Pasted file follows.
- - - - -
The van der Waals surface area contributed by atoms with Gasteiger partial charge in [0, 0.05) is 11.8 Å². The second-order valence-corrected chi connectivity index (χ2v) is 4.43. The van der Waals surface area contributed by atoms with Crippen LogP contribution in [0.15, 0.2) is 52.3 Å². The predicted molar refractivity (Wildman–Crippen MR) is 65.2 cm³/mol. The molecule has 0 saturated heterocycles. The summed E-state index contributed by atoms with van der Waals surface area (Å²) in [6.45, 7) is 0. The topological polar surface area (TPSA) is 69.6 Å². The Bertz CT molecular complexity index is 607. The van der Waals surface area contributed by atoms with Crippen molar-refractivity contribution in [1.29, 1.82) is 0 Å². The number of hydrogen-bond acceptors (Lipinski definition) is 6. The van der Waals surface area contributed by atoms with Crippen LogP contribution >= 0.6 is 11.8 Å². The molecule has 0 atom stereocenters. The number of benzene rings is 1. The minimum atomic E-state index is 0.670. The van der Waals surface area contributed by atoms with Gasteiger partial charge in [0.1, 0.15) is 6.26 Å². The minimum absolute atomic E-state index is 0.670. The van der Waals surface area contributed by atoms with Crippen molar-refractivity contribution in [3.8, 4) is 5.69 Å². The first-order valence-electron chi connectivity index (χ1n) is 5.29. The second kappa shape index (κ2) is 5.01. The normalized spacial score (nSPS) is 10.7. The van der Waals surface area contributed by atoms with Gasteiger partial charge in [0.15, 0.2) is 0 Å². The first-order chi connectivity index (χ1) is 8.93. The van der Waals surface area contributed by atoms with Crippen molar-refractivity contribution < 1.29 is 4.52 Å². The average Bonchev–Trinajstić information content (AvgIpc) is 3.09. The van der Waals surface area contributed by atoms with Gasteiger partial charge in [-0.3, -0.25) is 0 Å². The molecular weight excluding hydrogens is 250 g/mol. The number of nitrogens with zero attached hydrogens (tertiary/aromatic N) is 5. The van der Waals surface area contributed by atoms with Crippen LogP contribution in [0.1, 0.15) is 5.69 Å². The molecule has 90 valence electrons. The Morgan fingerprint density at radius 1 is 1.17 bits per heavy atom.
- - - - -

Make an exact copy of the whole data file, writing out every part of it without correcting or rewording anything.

The van der Waals surface area contributed by atoms with Gasteiger partial charge in [0, 0.05) is 11.8 Å². The second-order valence-corrected chi connectivity index (χ2v) is 4.43. The van der Waals surface area contributed by atoms with Crippen LogP contribution in [0.15, 0.2) is 52.3 Å². The predicted molar refractivity (Wildman–Crippen MR) is 65.2 cm³/mol. The molecule has 0 saturated heterocycles. The summed E-state index contributed by atoms with van der Waals surface area (Å²) in [6.45, 7) is 0. The topological polar surface area (TPSA) is 69.6 Å². The Bertz CT molecular complexity index is 607. The van der Waals surface area contributed by atoms with Crippen molar-refractivity contribution in [1.29, 1.82) is 0 Å². The number of hydrogen-bond acceptors (Lipinski definition) is 6. The van der Waals surface area contributed by atoms with Crippen LogP contribution >= 0.6 is 11.8 Å². The molecule has 0 atom stereocenters. The number of benzene rings is 1. The minimum atomic E-state index is 0.670. The van der Waals surface area contributed by atoms with Gasteiger partial charge in [0.1, 0.15) is 6.26 Å². The minimum absolute atomic E-state index is 0.670. The van der Waals surface area contributed by atoms with Crippen molar-refractivity contribution in [3.8, 4) is 5.69 Å². The first-order valence-electron chi connectivity index (χ1n) is 5.29. The second kappa shape index (κ2) is 5.01. The normalized spacial score (nSPS) is 10.7. The van der Waals surface area contributed by atoms with Gasteiger partial charge in [0.15, 0.2) is 0 Å². The first-order chi connectivity index (χ1) is 8.93. The van der Waals surface area contributed by atoms with Crippen molar-refractivity contribution < 1.29 is 4.52 Å². The average Bonchev–Trinajstić information content (AvgIpc) is 3.09. The van der Waals surface area contributed by atoms with Gasteiger partial charge in [-0.3, -0.25) is 0 Å². The molecular weight excluding hydrogens is 250 g/mol. The number of nitrogens with zero attached hydrogens (tertiary/aromatic N) is 5. The van der Waals surface area contributed by atoms with Crippen LogP contribution in [0.1, 0.15) is 5.69 Å². The molecule has 90 valence electrons. The Morgan fingerprint density at radius 1 is 1.17 bits per heavy atom.